The answer to this question ought to be just one. Unfortunately, over the last month I have lost count of how many engineers have been involved. The most recent one ‘fixed’ it by declaring that the router Virgin Media supplied was not capable of delivering a wifi signal if you chose a channel for it to broadcast through. Apparently it has to use the “auto” setting. That’s ridiculous. Why can’t I just set it to a channel which none of my neighbours use?
Over the last month, I’ve had 6 engineers visit my home in 4 visits. They’ve had to liaise with numerous other people over the telephone. Sometimes that has involved them going out into the street to make a private call. Doubtless they were somewhat embarassed at having to negotiate with their own managers as to whether they could use a laptop or not. I could hear every call. I refuse to let them use my own machine, partly because it is in my private study (which I fondly call my library), which contains much of my as yet unpublished fictional writing scattered around – I keep it there knowing that it is safe from prying eyes, partly because there are some private legal documents in there and partly because I’ve read loads of stories online about Virgin Media engineers messing up people’s computers and blaming the problems on “a virus”. I tend to believe these stories because of the amount of demonstrable bullshit I’ve had to contend with from these people.
In many ways, the last fellow was the most honest. When faced with simple questions like, “Given what you know about the history of my service connection, wouldn’t you agree that the problem is caused by your company turning the signal on and off?” he just stayed silent. He also told me that there were 18 company engineers in the Brighton area but only 10 of them had there own laptops. (All the rest told me that there were only “two or three” laptops kicking around.) @VirginMedia on twitter told me that their engineers don’t need their own computers generally but if they do, they can call up a manager for one to “pop round“. Therefore, this last chap was a manager. Yet he couldn’t work his own laptop. He didn’t seem to know how to reboot it – that took him over 10 minutes. He left me with a reset wifi cloud unprotected by a password because he couldn’t get his laptop to work at all. Looking over his shoulder it really did look like someone had thrown a proper spanner into the works (Windows XP). Clearly, I was right not to let them near my machine.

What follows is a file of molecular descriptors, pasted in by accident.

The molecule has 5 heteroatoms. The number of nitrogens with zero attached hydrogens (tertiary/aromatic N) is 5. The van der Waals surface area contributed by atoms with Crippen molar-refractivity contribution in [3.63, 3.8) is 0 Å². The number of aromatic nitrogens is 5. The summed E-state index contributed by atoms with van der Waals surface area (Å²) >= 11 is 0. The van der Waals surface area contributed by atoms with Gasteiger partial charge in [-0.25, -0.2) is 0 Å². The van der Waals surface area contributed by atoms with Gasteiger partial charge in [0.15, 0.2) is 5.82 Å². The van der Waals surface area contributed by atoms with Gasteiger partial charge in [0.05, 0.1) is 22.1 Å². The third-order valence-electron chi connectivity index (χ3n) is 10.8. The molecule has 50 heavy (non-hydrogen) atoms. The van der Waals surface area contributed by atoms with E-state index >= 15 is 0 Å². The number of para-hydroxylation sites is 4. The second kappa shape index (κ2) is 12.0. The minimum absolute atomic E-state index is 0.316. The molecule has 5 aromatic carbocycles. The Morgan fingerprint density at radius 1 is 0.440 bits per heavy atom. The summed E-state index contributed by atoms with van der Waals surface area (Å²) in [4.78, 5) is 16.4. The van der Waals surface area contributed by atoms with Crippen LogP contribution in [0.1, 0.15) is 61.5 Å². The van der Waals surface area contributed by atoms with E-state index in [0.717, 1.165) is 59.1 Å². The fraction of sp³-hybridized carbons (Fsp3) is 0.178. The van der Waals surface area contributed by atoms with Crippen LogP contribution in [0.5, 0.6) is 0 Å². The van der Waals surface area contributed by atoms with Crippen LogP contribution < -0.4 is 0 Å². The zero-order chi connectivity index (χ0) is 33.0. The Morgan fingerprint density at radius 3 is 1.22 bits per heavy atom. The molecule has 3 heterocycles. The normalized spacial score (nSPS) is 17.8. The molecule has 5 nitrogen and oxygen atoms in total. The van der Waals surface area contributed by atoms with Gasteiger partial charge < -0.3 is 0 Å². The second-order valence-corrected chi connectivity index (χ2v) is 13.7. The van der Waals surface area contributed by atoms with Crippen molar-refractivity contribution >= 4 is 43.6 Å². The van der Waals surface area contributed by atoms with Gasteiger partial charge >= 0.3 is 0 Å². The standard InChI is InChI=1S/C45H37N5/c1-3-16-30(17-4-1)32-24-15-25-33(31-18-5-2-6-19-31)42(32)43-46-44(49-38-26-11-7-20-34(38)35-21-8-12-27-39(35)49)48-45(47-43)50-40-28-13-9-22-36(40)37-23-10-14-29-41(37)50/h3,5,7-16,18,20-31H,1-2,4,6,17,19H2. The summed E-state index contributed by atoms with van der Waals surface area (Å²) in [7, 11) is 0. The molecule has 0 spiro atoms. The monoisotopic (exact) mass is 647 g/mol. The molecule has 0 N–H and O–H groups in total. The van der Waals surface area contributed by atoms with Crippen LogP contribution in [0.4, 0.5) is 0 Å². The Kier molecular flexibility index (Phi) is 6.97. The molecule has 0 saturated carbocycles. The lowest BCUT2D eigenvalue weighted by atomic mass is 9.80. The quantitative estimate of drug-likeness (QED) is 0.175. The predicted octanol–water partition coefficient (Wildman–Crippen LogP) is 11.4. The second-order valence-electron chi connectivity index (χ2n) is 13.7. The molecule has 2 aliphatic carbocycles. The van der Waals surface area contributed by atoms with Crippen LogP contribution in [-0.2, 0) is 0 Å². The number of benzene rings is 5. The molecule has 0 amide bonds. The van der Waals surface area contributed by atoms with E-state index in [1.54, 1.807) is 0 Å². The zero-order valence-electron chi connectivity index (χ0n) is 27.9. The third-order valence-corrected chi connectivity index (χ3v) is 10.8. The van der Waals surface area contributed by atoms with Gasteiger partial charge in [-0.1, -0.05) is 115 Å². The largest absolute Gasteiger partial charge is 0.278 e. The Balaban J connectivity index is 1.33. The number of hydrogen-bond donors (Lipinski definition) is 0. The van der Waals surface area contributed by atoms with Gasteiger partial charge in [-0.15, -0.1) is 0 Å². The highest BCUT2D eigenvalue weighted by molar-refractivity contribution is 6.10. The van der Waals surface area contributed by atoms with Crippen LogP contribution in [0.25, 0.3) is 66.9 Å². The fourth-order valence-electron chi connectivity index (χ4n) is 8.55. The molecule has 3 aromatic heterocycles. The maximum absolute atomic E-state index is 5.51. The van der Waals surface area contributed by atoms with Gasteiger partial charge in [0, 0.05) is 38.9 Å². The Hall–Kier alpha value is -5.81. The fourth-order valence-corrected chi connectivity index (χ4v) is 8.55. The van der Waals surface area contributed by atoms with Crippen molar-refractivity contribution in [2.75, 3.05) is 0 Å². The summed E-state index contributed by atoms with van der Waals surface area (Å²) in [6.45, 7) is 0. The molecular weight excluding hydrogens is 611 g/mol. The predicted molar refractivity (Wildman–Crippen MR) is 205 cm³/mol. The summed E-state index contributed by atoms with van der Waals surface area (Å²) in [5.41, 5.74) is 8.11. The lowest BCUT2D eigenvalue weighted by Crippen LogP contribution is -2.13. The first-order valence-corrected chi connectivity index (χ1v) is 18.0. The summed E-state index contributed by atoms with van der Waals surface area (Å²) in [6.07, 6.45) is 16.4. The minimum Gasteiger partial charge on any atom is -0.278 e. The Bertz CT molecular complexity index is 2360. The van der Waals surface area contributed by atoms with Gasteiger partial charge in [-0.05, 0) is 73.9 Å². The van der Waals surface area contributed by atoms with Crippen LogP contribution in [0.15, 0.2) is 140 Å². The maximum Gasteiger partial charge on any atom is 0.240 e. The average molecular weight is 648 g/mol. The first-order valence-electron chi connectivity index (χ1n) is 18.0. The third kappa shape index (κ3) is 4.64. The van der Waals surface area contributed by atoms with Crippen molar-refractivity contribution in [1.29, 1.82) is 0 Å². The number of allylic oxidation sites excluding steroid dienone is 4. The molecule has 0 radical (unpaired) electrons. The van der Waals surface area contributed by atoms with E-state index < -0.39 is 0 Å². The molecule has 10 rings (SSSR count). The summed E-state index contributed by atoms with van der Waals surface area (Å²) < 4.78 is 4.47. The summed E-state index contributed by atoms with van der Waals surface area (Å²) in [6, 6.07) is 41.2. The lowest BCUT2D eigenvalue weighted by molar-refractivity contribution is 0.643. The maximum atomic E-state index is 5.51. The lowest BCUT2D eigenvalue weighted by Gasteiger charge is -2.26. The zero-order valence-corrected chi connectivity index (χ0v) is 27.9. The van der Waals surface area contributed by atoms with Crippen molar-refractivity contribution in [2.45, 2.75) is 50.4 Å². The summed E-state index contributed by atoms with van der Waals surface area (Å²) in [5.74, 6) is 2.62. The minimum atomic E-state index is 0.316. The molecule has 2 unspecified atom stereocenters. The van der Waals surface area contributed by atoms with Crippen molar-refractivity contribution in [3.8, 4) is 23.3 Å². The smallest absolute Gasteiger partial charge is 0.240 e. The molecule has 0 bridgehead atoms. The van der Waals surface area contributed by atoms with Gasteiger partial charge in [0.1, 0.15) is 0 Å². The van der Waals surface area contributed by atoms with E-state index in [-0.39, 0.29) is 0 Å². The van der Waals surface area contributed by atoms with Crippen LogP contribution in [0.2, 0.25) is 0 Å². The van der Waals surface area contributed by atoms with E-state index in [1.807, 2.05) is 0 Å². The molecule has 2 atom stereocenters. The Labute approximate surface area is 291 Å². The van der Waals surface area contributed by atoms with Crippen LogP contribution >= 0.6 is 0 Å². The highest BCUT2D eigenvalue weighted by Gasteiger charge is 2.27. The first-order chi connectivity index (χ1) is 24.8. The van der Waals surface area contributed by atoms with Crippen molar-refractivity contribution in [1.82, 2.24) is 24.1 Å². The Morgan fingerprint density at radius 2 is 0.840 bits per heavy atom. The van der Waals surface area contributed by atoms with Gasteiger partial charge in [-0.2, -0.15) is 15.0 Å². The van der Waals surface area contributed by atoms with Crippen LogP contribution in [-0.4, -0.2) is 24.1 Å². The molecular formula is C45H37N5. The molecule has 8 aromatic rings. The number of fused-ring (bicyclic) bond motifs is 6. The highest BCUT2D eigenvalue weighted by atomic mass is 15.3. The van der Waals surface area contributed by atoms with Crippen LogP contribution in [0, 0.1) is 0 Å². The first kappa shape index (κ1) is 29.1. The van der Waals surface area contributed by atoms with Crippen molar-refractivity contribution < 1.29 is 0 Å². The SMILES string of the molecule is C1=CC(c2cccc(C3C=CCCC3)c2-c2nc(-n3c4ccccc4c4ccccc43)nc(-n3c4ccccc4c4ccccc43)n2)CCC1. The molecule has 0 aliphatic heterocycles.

I pay Virgin Media £25 per month. For every day my internet is down or substantially below what they promise in terms of speed, they give me £5 credit. I have to ring up and ask for it. Each call takes about 15 minutes. It will be some time before I have to pay for the service again, due to the amount of credit I have accrued.
Several people have asked me on twitter why I stick with this terrible company? Without a landline, an ADSL connection would cost me a similar amount I suspect. However, the real reason I held out was the promised holy grail of very fast speeds. Finally, it looked like I have got my hands on the holy goblet. At least it did when the engineer left. Here’s what speedtest.net says my speed is:
That’s another £5 for me, more bad publicity for that wanker Richard Branson who is buying swathes of our NHS and more trouble for his company Virgin Media to come… by the way, the manager engineer who didn’t like to answer tricky questions made a phone call to establish that there were no contention ratio issues in my area.